There’s about 3,500 cals in a pound of fat, right? So, to lose 4lbs a week, you’d need a roughly 14,000 calorie weekly deficit, which would probably land you in rough waters.

I think you’re a fool if you take a 9 day sample period and accuse a 4 week diet of not working, and write a dissertation about it. If you followed the diet for 8 weeks and lost 0 scale weight, you’d have more data to pull from.

That is HIGHLY individualized, based on so many factors, so there’s no way for me to say how many pounds you should be losing over 4 weeks. Based on the V-Diet guidelines, I think 2lbs a week is reasonable for most folks if they’ve got enough fat to lose.

Let’s think about this from a more practical perspective. You know, for sure, that you’re in a significant caloric deficit each day, yes? You know, for sure, you’re training with weight and getting your cardio in, yes? So, scientifically, it would be impossible for you not to be losing fat, unless you’ve got some crazy medical condition you’re not aware of. You are absolutely holding less fat than when you started. There are so many factors that go into what your scale says your weight is, and if that’s the only thing you’re basing your results on, after 9 days, then you need to realize the scale is one factor, but not the factor. Give it more time and follow the plan.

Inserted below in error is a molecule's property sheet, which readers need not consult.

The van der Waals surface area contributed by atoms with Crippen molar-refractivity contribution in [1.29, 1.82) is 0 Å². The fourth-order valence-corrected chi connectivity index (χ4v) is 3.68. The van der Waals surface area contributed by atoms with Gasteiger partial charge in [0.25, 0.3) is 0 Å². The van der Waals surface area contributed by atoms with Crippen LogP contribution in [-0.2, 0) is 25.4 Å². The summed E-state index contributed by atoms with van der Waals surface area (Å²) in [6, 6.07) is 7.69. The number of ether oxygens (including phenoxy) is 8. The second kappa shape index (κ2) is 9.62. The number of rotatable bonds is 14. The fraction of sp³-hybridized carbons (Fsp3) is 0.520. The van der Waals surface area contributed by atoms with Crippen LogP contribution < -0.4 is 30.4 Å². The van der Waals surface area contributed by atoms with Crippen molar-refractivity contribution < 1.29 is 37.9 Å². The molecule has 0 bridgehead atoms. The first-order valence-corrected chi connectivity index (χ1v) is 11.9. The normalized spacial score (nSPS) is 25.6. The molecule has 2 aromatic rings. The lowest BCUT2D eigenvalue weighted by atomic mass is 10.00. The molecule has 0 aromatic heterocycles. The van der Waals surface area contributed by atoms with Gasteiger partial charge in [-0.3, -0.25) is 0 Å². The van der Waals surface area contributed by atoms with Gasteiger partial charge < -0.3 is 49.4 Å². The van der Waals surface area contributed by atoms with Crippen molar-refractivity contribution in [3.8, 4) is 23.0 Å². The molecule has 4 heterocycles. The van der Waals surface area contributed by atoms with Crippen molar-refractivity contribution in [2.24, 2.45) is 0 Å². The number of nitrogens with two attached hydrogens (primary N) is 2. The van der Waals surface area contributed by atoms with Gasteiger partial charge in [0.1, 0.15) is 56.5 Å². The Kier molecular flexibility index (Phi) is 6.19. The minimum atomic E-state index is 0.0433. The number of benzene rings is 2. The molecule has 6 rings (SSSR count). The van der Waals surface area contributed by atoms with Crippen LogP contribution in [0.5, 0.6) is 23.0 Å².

#11

And my point is there was no reason to make those adjustments because you were on the diet for less than 80 hours before you started changing things.

There’s no specific target heart rate, because it’s not a full-fledged exercise session. Just like not all training programs need to be based off a percent of 1RM.

So, in less than two weeks, there’s a tangible real world difference in your physique. That, really, should be the conversation ender that puts your mind at ease.

You never replied back about how the rest of your measurements have changed. The plan suggests tracking 10 different areas, you’ve mentioned two (not sure if those two were the starting measurements or the current). Any visible difference between your before pics and your most recent progress pics?

Nope. The suggestion is: “For your NEPA walk, shoot for around 4 mph. For most of us, that means walking faster than your normal pace. It’s not “speed walking,” just moving faster than normal.”